Sea Freight Surcharges Explained - What do the abbreviations on my invoice mean?

Container transport, Pallet transport, Sea freight

You want to ship your cargo and you receive an offer on which countless abbreviations and technical terms are summarized. All of these stand for fees that can be added when transporting sea freight. It never hurts to look at a bill again. If you can then decipher what fees have been listed and check their relevance for your own transport, nothing can go wrong.

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How are the costs divided?

To get you an easier overview, we have divided the costs between the three transport steps pre-carriage, main run and on-carriage. Some of these costs can occur with multiple transport steps. An example of this are, e.g., fuel surcharges, which are required for both the pre- and on-carriage. Note that some carriers use different abbreviations for these surcharges.

Pre-Carriage Surcharges

With the surcharges for pre-carriage, you will mainly find fees that cover the costs of transporting your cargo to the port. This includes not only the transport itself, but also the following points.

  • Fuel Surcharge: Here, the fuel needed to carry your cargo is charged.
  • Chassis Utilization Surcharge: For transport to or from the port, chassis are used, which are provided by the shipping companies. This costs are therefore often found in the on-carriage.
  • Wharfage: This surcharge is determined by the quay or dock owner and is paid for using this quay.

Additional costs are incurred by the bureaucracy. These include::

  • Customs clearance: Fees charged by the customs agent for customs clearance of your cargo
  • Document Fees: Export documents, certificates of origin and many other papers must be issued.

Main-Run Surcharges

The main run probably has the most surcharges. Although it seems quite simple at first, there are many small steps during the actual transport, all of which have to be billed. The main run covers not only transport at sea, but also everything that has to do with the handling of the cargo at the port of loading and unloading.

  • THC (Terminal Handling Charges): These charges cover the handling of the containers at the port of origin.
  • BAF (Bunker Adjustment Factor): This amount is intended to compensate for fluctuating fuel prices. This surcharge is often also called FAF (Fuel Adjustment Factor) or Fuel Surcharge.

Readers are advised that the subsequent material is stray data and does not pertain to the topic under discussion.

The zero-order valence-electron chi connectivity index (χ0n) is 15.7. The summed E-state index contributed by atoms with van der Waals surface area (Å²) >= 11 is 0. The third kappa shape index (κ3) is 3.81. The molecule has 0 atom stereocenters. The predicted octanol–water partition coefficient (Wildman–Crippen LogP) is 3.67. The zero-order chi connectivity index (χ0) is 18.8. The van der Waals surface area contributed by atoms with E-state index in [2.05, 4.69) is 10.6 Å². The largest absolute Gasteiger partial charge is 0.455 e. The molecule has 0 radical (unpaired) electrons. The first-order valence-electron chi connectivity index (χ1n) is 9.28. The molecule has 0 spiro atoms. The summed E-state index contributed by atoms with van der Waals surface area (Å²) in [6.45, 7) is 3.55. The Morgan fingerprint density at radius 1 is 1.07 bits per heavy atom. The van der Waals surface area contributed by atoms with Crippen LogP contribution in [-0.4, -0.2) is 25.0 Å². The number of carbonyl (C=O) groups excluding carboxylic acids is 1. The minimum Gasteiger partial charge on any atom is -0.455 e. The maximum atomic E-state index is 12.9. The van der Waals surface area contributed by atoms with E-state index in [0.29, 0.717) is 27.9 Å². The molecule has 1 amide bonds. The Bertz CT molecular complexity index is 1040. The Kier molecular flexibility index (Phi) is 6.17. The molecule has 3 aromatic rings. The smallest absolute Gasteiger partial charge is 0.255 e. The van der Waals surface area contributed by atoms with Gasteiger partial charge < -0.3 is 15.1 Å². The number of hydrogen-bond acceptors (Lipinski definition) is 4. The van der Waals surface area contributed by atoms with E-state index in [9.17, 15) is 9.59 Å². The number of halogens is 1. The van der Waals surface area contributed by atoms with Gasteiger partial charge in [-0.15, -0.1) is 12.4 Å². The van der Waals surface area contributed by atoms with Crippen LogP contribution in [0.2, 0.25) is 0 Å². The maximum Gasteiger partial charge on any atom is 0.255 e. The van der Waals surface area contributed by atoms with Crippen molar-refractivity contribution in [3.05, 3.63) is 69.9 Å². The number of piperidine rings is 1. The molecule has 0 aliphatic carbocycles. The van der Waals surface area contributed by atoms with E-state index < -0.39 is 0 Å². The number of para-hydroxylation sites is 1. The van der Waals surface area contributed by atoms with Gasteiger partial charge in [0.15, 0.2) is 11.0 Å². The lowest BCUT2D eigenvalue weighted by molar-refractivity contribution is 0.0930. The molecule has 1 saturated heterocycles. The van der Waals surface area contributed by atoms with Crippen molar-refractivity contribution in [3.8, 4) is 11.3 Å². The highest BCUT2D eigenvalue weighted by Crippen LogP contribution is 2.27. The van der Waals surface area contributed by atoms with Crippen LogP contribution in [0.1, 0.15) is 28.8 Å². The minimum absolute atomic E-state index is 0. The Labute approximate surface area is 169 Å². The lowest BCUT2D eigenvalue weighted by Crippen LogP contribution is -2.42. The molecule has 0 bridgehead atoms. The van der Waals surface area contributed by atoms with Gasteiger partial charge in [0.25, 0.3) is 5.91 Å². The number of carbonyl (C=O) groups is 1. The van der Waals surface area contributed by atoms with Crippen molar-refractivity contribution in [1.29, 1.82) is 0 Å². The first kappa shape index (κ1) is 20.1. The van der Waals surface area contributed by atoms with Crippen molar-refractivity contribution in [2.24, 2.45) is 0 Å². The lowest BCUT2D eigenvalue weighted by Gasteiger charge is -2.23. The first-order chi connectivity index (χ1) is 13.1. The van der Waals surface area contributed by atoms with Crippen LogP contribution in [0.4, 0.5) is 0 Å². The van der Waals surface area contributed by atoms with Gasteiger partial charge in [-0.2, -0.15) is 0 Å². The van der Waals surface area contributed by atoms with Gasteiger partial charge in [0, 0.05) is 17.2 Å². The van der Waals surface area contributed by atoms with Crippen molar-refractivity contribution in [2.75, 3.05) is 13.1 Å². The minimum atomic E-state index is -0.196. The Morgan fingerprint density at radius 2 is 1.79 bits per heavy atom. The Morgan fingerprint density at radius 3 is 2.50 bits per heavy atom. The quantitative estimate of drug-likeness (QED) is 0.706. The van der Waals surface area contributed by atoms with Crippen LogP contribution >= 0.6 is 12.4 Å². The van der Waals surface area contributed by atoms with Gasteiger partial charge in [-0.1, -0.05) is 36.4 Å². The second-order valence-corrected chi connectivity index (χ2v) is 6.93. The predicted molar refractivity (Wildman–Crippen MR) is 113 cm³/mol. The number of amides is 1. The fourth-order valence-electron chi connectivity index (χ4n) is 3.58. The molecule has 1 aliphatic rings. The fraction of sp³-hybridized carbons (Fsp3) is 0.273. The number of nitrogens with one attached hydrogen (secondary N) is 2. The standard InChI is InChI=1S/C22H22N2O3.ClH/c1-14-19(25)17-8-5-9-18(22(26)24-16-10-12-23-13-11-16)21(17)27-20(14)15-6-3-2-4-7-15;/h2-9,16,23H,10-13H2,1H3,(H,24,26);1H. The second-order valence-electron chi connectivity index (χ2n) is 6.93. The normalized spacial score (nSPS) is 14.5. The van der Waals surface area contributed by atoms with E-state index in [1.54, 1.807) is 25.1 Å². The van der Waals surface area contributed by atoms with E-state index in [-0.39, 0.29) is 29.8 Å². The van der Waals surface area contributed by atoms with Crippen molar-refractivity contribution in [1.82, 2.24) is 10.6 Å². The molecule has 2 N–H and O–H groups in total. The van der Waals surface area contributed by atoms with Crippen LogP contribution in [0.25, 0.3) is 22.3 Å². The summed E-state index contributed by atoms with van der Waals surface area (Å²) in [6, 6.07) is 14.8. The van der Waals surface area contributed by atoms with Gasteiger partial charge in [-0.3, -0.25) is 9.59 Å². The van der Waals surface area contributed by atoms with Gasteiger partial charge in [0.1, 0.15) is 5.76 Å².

• CAF (Currency Adjustment Factor): The same principle is applied to foreign currencies in order to compensate for fluctuations.
  • ISPS (International Ship and Port Facility Security): This surcharge will compensate for the security burden at seaports if the need for it is increased.
  • OWS (Overweight Surcharge): If the maximum standard weight of a container is reached, a surcharge is calculated here.
  • LSFS (Low Sulphur Fuel Surcharge): Costs for shipments passing through the emission control areas.
  • Hazardous Surcharge: Fees for the transport of hazardous goods.
  • Piracy Surcharge: This compensates for the effort involved in preventing piracy.
  • PSS (Peak Season Surcharges): This is the surcharge for peak seasons.
  • SCS (Suez Canal Surcharge)/GAS (Gulf of Aden Surcharge): These are costs that are calculated for passing these channels.

On-Carriage Surcharges

As already mentioned, the costs of pre- and on-carriage often double. These include the Chassis Utilization Charge, Customs Clearance, Fuel Surcharge or Wharfage. However, there are also costs, which are only due for on-carriage.

  • DTHC (Destination Terminal Handling Charge): This surcharge is the equivalent of THC, but only applies to the port of arrival.
  • DDC (Destination Delivery Charge): This covers the cost of lifting the container from the ship and the delivery costs.
  • Release Fee: The destination port charges a fee for the release of cargo./li>
  • Demurrage: These costs are incurred if the deleted container is not picked up from the port area on time.

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